In my last post, I postulated that CIOs need a makeover, implying that they need to be more collaborative and to be seen more as “allies than adversaries,” as one story put it. Not everyone agrees with that idea. There is also an undercurrent of support for the CIO being more assertive.
Even more Machiavellian. Gartner research vice-president Tina Nunno recommends CIOs channel their inner manipulator. As noted in this CIO New Zealand article about Nunno’s new e-book, The Wolf in CIO’s Clothing: A Machiavellian Strategy for Successtul IT Leadership. “Machiavelli implied one is either a predator or prey and the animal the leader closely resembles determines his or her position in the food chain.”
Nunno recommends that, based on her analysis of highly successful CIOs, that they should go all out and model their behavior on predators to avoid being prey. The wolf is “an ideal balance of an intelligent, social creature that can inspire loyal followership and create group affinity; and the ruthless predator that can lead a pack of strong fighters, win in a competitive environment and command a large territory,” Nunno said, adding, “Machiavellians know there is no safe middle ground in leadership. By going to extremes, a wolf CIO can help bring a dark enterprise to the light side.”
John Halamka, CIO of Beth Israel Deaconess Medical Center, is all for taking this stance. Admitting that “CIOs are typically not very popular and are not known for their charismatic leadership,” he sees it as highly necessary as he faces a host (no medical pun intended) of new regulatory dictates in health care (i.e., ICD 10, Meaningful Use, HIPAA updates), all designed to make the medical industry more responsive and efficient. In order to implement these changes, he believes he’s going to have to be a lot more assertive:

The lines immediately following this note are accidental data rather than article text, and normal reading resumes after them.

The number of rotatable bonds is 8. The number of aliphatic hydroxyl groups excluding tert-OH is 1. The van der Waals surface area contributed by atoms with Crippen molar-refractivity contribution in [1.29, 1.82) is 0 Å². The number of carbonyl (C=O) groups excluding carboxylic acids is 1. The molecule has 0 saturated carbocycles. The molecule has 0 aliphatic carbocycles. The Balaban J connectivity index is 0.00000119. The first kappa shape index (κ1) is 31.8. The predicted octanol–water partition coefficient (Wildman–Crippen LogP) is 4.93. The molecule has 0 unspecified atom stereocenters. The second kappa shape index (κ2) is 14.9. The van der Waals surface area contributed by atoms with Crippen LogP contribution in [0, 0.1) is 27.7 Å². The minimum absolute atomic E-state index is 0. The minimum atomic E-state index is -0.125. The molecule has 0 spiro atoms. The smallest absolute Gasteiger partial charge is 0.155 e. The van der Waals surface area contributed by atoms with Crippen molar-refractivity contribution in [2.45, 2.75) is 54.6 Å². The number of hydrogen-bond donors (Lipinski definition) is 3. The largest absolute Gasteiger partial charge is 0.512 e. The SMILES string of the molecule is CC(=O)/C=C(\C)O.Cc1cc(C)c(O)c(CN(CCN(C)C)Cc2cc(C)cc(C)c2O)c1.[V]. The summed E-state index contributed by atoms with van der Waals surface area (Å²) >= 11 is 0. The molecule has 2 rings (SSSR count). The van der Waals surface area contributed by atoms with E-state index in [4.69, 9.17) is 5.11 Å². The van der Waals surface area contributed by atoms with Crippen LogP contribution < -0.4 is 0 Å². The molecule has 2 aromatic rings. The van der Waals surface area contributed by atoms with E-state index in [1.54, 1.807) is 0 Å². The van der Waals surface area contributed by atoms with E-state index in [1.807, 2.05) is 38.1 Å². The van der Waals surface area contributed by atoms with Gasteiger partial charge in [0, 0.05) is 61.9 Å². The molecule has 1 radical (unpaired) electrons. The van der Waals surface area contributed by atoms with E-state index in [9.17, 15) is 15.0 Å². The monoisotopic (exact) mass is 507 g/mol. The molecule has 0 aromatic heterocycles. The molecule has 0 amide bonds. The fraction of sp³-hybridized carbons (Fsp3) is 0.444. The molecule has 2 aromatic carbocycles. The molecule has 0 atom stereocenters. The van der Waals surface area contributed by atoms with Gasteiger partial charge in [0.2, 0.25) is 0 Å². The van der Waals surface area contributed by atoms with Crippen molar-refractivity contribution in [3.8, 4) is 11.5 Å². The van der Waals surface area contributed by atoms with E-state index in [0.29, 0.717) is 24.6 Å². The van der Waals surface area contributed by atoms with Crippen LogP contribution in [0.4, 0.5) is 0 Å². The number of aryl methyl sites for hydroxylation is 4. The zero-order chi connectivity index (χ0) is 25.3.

“Over the next few months, I expect my waning popularity to wane even further. I will lose the popularity battle. However, when the regulatory mandates are done and the institution’s longevity is assured, my career will be intact. Losing the popularity battle but winning the career war for the benefit of the institution sounds like right long term strategy but certainly will require strength of will, a thick skin, and constant communication.”
These challenges are not limited to health care CIOs. They apply to any CIO facing enterprise-wide change, whether it relates to implementing big data initiatives, GRC applications, or any kind of digital transformation.
Aside: I’m still not sure how I feel about Halamka’s joke about the difference between an introverted CIO from an extroverted CIO. “An introverted CIO stares at his shoes. An extroverted CIO stares at your shoes.”
Maybe there’s some value in a take-no-prisoners attitude. Of course, you’ve got to be really good at what you do to make that work. But there is clearly a reward for success, indicated by Rachael King’s report in the Wall Street Journal showing Janco Associates list of the ten highest paid CIOs. To get on the list, you had to make at least $2.7 million in compensation.
A lot of household names on the list, which included the names of the CIOs at FedEx (almost $5 million in compensation), Norfolk Southern ($4.6 million), and Procter & Gamble (a little more than $4 million). According to the article, Janco’s CEO said it’s worth paying millions for the best IT leaders because the cost of failure in information technology projects is so high.
But chances are that the CIOs on the list also didn’t care about their popularity and were assertive. They were no more staring at shoes than worrying about stepping on toes.